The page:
SK Flashback: England capsize in tune with a curious trend in the 2011 World Cup

Bangladesh opener Imrul Kayes laid a solid foundation that upset the English applecart.
Bangladesh opener Imrul Kayes laid a solid foundation that upset the English applecart.

Here come the English again! As the unpredictable side squared up to the hosts Bangladesh at this port city of Chittagong, the raucous crowd sensed there was an even chance of an upset. With Kevin Pietersen having to fly home due to injury (as did Stuart Broad), it was Matt Prior who strode out with Andrew Strauss. The steady beginning belied the sense of excitement all around. That, inevitably, was the proverbial calm before the storm. Following a wide bowled by left-arm spinner Abdur Razzak, Prior absent-mindedly stayed put outside the crease and the spritely Mushfiqur Rahim whipped off the bails in a flash. The multitude erupted. It was 32 for one in 7 overs. Not long after, Junaid Siddique snapped up a sizzler at slip, and Strauss was gone too. There was absolute mayhem in the stadium.

The runs dried up and, sure enough, Ian Bell holed out to mid-wicket. That was 53 for three after 16.4 overs. Eoin Morgan, on the comeback trail after injury, helped Jonathan Trott resurrect the innings. Morgan stroked beautifully, finding the boundary regularly, while Trott brought up his first one after 54 deliveries. Predictably, it was Morgan who won the race to the half-century, but he perished to a brilliant catch by Imrul Kayes for 63 off 72 balls, having hit 8 fours. The partnership was worth 109 in 22 overs. Trott found the ropes for the second time off the 87th ball that he faced. Neither were runs easy to come by nor was there a reasonable partnership thereafter. Trott finally fell for 67 off 99 deliveries, and the English innings wound up for 225 in the last over.

Urged by the boisterous fans, there was now a tremendous opportunity for the home heroes to ring in another fervently sought victory. The batsmen too believed it could be done. While Imrul Kayes played the waiting game, the flamboyant Tamim Iqbal flayed the bowling. Tamim raced to 38 before he was castled with the scoreboard reading 52. He had struck 5 boundaries in his 26-ball knock. Importantly he had provided great momentum to the innings. After a couple of other dismissals, Imrul found an able ally in skipper Shakib Al Hasan. They steadily added 82 priceless runs in 17.2 overs when Imrul needlessly ran himself out. This was the breakthrough England would have been wishing for, and sure enough, wickets began to tumble. Four more fell for 14 runs.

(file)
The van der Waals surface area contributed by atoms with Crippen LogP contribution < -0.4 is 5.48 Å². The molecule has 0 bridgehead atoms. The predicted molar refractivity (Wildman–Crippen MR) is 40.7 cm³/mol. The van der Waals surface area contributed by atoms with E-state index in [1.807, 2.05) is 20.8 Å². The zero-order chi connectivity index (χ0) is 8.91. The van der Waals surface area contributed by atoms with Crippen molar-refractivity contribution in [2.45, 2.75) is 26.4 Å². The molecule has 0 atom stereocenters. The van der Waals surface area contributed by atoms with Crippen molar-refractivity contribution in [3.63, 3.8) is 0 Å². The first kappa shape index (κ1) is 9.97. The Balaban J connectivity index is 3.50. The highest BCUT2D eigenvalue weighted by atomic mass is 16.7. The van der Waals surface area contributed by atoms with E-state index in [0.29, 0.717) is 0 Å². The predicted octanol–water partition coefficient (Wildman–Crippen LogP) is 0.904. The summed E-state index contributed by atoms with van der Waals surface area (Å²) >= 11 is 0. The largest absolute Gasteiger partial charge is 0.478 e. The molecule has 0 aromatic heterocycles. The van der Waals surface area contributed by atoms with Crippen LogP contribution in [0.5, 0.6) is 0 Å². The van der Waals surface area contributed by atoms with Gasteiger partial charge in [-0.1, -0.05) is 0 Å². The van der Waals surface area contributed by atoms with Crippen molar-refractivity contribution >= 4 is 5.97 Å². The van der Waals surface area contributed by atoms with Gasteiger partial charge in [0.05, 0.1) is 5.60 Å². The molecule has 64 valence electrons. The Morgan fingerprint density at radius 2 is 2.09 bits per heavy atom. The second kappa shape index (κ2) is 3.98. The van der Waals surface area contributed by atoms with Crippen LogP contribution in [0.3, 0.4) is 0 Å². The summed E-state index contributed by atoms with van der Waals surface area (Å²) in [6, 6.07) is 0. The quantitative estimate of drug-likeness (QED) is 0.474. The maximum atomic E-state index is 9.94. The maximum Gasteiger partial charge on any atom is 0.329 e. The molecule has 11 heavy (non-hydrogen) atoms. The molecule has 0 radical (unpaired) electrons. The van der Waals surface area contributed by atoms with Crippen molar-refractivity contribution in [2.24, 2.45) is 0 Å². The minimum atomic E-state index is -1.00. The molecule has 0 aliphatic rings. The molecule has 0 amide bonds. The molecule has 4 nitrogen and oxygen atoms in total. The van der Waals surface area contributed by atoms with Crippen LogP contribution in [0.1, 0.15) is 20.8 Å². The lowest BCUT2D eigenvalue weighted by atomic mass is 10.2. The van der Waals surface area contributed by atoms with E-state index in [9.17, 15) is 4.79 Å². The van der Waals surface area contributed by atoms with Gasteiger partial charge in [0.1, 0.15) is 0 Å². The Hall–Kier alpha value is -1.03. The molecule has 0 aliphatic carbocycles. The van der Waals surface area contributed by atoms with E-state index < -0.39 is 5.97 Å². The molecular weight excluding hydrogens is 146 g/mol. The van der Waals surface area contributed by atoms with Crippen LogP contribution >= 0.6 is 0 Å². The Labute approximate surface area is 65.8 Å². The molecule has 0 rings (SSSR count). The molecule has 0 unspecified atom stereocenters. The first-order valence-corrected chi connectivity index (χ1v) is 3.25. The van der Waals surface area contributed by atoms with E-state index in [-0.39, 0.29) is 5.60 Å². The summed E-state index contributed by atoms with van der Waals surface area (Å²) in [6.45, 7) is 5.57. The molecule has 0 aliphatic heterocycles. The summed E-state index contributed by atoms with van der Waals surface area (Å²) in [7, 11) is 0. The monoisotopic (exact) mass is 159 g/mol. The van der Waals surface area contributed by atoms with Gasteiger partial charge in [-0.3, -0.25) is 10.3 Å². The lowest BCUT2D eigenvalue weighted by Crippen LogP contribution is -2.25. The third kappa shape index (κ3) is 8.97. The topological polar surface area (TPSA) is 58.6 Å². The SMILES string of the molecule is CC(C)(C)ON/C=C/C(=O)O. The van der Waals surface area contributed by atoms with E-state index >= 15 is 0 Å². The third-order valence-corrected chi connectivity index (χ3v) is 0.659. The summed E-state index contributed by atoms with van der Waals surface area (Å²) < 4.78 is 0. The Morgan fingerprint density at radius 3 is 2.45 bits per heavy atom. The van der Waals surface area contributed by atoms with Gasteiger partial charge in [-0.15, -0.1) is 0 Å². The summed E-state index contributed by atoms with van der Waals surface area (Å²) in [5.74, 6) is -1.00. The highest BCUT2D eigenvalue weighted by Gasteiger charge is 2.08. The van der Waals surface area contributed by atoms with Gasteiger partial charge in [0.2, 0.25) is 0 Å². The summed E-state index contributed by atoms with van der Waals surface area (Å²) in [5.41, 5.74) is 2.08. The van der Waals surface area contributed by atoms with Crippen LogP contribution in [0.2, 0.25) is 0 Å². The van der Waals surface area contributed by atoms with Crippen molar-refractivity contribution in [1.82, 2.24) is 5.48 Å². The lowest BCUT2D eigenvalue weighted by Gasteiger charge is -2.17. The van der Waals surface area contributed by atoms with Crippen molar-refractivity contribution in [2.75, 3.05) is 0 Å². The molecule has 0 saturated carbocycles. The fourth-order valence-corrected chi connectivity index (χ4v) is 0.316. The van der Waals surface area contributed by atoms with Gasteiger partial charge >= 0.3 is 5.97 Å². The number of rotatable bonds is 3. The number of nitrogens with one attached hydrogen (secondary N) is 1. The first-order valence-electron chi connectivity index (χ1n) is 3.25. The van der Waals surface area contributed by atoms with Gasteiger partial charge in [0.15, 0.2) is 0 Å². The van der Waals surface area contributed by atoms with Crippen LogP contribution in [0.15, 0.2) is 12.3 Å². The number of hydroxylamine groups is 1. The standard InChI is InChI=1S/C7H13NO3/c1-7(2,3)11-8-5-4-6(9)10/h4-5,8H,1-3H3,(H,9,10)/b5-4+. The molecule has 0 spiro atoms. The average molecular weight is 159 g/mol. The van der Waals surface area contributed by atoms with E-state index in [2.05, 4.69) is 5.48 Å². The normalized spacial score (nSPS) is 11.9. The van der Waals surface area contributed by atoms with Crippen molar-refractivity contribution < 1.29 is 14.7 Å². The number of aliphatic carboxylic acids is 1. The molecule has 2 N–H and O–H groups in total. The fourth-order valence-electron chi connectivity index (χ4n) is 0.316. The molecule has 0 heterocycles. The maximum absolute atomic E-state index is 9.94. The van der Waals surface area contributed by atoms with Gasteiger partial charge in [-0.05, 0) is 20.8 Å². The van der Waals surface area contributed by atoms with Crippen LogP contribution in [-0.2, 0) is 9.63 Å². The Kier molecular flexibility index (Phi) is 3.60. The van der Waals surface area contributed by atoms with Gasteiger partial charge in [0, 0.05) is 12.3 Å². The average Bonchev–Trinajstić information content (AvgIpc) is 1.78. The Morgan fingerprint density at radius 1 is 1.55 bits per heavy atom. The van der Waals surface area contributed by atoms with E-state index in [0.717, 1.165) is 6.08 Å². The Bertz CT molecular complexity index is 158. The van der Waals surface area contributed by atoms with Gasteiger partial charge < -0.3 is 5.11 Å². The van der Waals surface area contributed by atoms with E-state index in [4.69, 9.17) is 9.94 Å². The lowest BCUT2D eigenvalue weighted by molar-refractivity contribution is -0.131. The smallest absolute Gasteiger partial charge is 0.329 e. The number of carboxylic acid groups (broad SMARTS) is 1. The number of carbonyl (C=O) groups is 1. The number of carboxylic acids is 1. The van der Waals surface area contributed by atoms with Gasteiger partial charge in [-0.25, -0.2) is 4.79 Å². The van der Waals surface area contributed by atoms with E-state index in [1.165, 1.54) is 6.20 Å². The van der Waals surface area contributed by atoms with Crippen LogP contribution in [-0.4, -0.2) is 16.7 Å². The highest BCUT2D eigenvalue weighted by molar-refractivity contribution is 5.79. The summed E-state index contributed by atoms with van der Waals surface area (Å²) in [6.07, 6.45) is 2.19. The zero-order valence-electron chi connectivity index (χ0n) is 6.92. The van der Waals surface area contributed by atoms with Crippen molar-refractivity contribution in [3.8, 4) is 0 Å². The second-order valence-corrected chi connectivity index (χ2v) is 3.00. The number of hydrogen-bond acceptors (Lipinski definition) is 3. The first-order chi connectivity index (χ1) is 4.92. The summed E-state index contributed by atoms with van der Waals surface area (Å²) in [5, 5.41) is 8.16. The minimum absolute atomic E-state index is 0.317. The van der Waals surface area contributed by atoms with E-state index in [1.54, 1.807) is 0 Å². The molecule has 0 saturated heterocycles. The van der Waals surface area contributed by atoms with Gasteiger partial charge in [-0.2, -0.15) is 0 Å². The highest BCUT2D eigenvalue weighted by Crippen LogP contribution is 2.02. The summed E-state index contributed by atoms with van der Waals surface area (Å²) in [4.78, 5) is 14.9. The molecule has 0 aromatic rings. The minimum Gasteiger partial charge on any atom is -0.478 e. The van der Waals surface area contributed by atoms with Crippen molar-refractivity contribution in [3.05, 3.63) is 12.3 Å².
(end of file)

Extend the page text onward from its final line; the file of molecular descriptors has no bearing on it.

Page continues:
Mahmudullah and Shafiul Islam had a difficult task with 57 runs required off 62 balls and just two wickets left. Again the duo worked in tandem, with Mahmudullah dropping anchor and Shafiul wielding the long handle. As Mahmudullah reverse-swept Graeme Swann to the boundary, Shafiul took charge of the latter part of this 42nd over, smashing one through cover across the ropes before finishing with a six over long-on. The chase was on in real earnest. Bangladesh had nothing to lose. James Anderson did not help England’s cause by conceding 11 runs in the 46th over, 7 of them through wides. Shafiul slammed Tim Bresnan for 2 boundaries in the next over, and suddenly a Bangla victory was within sight. Another four in the next over and just 5 runs were required in 2 overs. Mahmudullah drove the last ball of the penultimate over to the boundary, and Bangladesh pulled off another famous win in the premier event amid scenes of frenzy. England had provided the thrills and spills of the tournament, sending Group B into a tizzy. Would there be surprise entrants in the quarter-finals? Many interesting possibilities had been thrown up.

England: 225 all out (49.4 overs), Bangladesh: 227 for eight wickets (49 overs) (CWC 2011)

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Edited by Satvik Pandey
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